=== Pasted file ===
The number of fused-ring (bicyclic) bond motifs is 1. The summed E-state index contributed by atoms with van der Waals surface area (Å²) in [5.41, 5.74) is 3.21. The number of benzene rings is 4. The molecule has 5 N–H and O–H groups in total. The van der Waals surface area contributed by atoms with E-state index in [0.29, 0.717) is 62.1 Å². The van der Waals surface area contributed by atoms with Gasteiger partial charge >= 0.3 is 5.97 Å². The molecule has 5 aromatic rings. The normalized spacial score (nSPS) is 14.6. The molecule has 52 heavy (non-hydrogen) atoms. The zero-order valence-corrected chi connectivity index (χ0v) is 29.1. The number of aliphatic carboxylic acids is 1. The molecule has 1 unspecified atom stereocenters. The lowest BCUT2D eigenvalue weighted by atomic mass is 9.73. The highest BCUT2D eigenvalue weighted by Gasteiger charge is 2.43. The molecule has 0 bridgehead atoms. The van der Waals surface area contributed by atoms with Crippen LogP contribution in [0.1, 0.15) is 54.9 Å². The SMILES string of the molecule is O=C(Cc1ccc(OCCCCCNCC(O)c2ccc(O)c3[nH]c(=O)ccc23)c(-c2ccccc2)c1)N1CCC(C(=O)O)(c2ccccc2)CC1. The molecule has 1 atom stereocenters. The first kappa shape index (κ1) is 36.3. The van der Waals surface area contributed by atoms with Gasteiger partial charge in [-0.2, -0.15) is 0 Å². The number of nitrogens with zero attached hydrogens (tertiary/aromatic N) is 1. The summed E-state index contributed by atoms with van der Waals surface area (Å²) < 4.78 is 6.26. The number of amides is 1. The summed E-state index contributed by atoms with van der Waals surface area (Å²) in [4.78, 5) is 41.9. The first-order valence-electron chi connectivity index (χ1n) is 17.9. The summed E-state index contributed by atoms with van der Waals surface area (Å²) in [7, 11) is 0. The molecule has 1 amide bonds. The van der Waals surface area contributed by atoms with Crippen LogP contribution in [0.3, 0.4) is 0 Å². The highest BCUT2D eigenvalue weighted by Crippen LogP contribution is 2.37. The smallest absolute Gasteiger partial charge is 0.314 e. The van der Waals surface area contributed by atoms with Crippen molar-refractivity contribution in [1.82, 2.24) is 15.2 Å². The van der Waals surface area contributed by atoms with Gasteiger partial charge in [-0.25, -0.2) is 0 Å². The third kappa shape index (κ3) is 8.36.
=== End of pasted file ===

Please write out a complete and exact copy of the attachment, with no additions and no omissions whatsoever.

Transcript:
The number of fused-ring (bicyclic) bond motifs is 1. The summed E-state index contributed by atoms with van der Waals surface area (Å²) in [5.41, 5.74) is 3.21. The number of benzene rings is 4. The molecule has 5 N–H and O–H groups in total. The van der Waals surface area contributed by atoms with E-state index in [0.29, 0.717) is 62.1 Å². The van der Waals surface area contributed by atoms with Gasteiger partial charge >= 0.3 is 5.97 Å². The molecule has 5 aromatic rings. The normalized spacial score (nSPS) is 14.6. The molecule has 52 heavy (non-hydrogen) atoms. The zero-order valence-corrected chi connectivity index (χ0v) is 29.1. The number of aliphatic carboxylic acids is 1. The molecule has 1 unspecified atom stereocenters. The lowest BCUT2D eigenvalue weighted by atomic mass is 9.73. The highest BCUT2D eigenvalue weighted by Gasteiger charge is 2.43. The molecule has 0 bridgehead atoms. The van der Waals surface area contributed by atoms with Crippen LogP contribution in [0.1, 0.15) is 54.9 Å². The SMILES string of the molecule is O=C(Cc1ccc(OCCCCCNCC(O)c2ccc(O)c3[nH]c(=O)ccc23)c(-c2ccccc2)c1)N1CCC(C(=O)O)(c2ccccc2)CC1. The molecule has 1 atom stereocenters. The first kappa shape index (κ1) is 36.3. The van der Waals surface area contributed by atoms with Gasteiger partial charge in [-0.2, -0.15) is 0 Å². The number of nitrogens with zero attached hydrogens (tertiary/aromatic N) is 1. The summed E-state index contributed by atoms with van der Waals surface area (Å²) < 4.78 is 6.26. The number of amides is 1. The summed E-state index contributed by atoms with van der Waals surface area (Å²) in [4.78, 5) is 41.9. The first-order valence-electron chi connectivity index (χ1n) is 17.9. The summed E-state index contributed by atoms with van der Waals surface area (Å²) in [7, 11) is 0. The molecule has 1 amide bonds. The van der Waals surface area contributed by atoms with Crippen LogP contribution in [0.3, 0.4) is 0 Å². The highest BCUT2D eigenvalue weighted by Crippen LogP contribution is 2.37. The smallest absolute Gasteiger partial charge is 0.314 e. The van der Waals surface area contributed by atoms with Crippen molar-refractivity contribution in [1.82, 2.24) is 15.2 Å². The van der Waals surface area contributed by atoms with Gasteiger partial charge in [-0.25, -0.2) is 0 Å². The third kappa shape index (κ3) is 8.36.